Indian Diaspora: Emerging Issues and Challenges

 

 

GRFDT Seminar Series

Indian Diaspora: Emerging Issues and Challenges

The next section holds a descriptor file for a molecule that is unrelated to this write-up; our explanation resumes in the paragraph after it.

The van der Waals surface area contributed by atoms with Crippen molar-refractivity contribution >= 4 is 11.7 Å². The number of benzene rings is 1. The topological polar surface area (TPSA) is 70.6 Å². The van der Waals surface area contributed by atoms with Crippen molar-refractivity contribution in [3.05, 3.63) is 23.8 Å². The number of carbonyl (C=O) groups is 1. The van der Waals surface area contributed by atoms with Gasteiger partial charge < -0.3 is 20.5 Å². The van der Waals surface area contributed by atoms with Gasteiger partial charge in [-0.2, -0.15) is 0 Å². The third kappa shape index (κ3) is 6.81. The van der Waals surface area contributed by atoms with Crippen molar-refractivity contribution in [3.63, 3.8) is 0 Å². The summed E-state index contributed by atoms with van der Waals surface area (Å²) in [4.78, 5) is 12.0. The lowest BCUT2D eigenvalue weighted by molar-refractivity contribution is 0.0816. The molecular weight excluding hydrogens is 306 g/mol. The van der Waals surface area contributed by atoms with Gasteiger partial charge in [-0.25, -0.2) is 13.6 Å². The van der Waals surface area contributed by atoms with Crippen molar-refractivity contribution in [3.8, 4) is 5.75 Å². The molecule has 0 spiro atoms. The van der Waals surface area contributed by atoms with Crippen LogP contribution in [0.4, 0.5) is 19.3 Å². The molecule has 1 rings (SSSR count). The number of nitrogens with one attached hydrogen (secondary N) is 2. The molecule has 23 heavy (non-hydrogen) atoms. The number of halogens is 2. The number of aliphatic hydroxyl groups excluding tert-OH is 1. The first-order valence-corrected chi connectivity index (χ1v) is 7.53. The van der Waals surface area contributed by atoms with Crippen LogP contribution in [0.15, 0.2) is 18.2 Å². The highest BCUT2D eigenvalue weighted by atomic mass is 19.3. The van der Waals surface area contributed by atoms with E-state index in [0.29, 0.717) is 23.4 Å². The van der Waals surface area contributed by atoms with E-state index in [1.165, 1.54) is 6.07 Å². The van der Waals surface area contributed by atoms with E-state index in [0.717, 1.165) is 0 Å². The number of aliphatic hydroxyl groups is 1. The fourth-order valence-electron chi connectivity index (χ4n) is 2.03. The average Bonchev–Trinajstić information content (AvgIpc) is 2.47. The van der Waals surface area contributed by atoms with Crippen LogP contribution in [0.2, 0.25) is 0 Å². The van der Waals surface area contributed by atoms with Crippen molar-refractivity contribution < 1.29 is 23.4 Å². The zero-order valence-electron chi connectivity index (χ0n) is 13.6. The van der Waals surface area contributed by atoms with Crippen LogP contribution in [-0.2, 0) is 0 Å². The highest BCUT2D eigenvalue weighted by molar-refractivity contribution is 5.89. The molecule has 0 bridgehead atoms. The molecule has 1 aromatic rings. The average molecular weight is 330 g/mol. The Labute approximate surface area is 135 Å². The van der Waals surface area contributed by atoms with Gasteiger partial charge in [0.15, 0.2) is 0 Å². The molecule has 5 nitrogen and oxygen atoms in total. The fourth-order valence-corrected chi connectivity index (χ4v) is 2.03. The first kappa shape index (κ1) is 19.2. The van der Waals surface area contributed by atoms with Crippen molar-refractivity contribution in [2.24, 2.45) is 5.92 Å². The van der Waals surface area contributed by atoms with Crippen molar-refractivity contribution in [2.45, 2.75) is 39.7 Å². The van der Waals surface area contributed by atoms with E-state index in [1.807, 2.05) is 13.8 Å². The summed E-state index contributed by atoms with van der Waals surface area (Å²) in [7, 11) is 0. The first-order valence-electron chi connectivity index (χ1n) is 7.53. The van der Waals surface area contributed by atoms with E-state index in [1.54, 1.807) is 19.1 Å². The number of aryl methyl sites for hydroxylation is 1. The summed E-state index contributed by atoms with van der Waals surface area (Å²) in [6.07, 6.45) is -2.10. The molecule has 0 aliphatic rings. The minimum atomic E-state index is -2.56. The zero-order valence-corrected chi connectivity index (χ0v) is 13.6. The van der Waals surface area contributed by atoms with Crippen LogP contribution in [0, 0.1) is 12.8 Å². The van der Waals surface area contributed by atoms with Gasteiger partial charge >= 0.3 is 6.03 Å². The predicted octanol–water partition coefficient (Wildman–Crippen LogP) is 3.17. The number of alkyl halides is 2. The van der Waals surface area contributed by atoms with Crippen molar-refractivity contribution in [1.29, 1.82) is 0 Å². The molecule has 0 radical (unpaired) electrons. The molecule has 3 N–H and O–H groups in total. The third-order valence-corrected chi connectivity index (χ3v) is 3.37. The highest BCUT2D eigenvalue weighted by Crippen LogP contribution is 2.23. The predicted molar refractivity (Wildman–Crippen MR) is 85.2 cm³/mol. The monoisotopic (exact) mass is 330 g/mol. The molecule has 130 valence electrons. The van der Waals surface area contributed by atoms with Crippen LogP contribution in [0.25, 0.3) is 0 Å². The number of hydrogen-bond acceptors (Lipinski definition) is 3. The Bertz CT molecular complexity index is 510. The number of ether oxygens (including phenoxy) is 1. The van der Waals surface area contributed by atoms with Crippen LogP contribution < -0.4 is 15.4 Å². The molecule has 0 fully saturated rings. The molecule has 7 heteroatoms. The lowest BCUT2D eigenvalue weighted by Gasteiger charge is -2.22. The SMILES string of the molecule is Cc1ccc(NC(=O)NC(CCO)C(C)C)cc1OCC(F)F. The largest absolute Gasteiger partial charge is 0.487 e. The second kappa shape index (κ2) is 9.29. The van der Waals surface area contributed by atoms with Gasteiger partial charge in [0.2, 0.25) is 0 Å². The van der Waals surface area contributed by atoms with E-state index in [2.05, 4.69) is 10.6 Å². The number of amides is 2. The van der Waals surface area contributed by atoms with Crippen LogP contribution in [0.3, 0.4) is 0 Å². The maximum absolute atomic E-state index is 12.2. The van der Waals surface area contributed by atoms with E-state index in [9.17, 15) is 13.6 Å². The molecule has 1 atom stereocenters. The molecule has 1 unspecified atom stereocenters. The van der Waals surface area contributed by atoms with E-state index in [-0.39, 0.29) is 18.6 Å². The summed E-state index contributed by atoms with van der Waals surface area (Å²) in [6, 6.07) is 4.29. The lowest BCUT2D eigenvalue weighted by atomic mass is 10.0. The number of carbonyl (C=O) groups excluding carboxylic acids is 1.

GRFDT organized a seminar on 25th June at Jawaharlal Nehru University, New Delhi on “Indian Diaspora: Emerging Issues and Challenges” in which three papers  were presented by different scholars. The seminar witnessed participation of a large number of scholars and students from different universities and institutes such as Institute of Manpower Applied Research (IMAR), Jamia Millia Islamia, Indira Gandhi National Open University, Jawaharlal Nehru University and others. Prof. P.C. Jain, SIS, Jawaharlal Nehru University was the chairperson. The programme started with a formal welcome by Dr.Sadananda Sahoo, Indira Gandhi National Open University, New Delhi. In the chairperson’s address, Prof. P C Jain explained that globally we have a large number of diaspora. Diasporic communities are as much as number of countries in the world. Multilinguism, multiculturalism, multi-ethnicity are the area of activities going on about Indian diaspora. He mentioned that there are five broad patterns of Indian emigration. The first phase was indenture labour migration, under which a contract was to be signed. This started around first half of the nineteenth century and people mostly migrated from eastern UP, Bihar, Chhota Nagpur region and Tamilnadu. Second was Kangani or Mistry system, migration took place as a full family migration. Third was Migration of Trading caste from Gujrat to Africa and Fiji with some professionals such as teachers, doctors and lawyers, which can be called as free or passage migration.   After independence a new form of migration came in to existence which can be said as brain drain to England, America, Canada, Australia, New Zealand and other parts of the world. After 1990s it became brain gain. Final, the fifth phase of migration can be said as migration to Gulf Countries. Although with all these debates, the question still remains whether we can treat Indian migrants from Nepal, Sri Lanka and other neighboring countries as diaspora or not as they too equally participate in the remittance process to India. After giving this brief background, he invited the paper presenters to present their respective papers.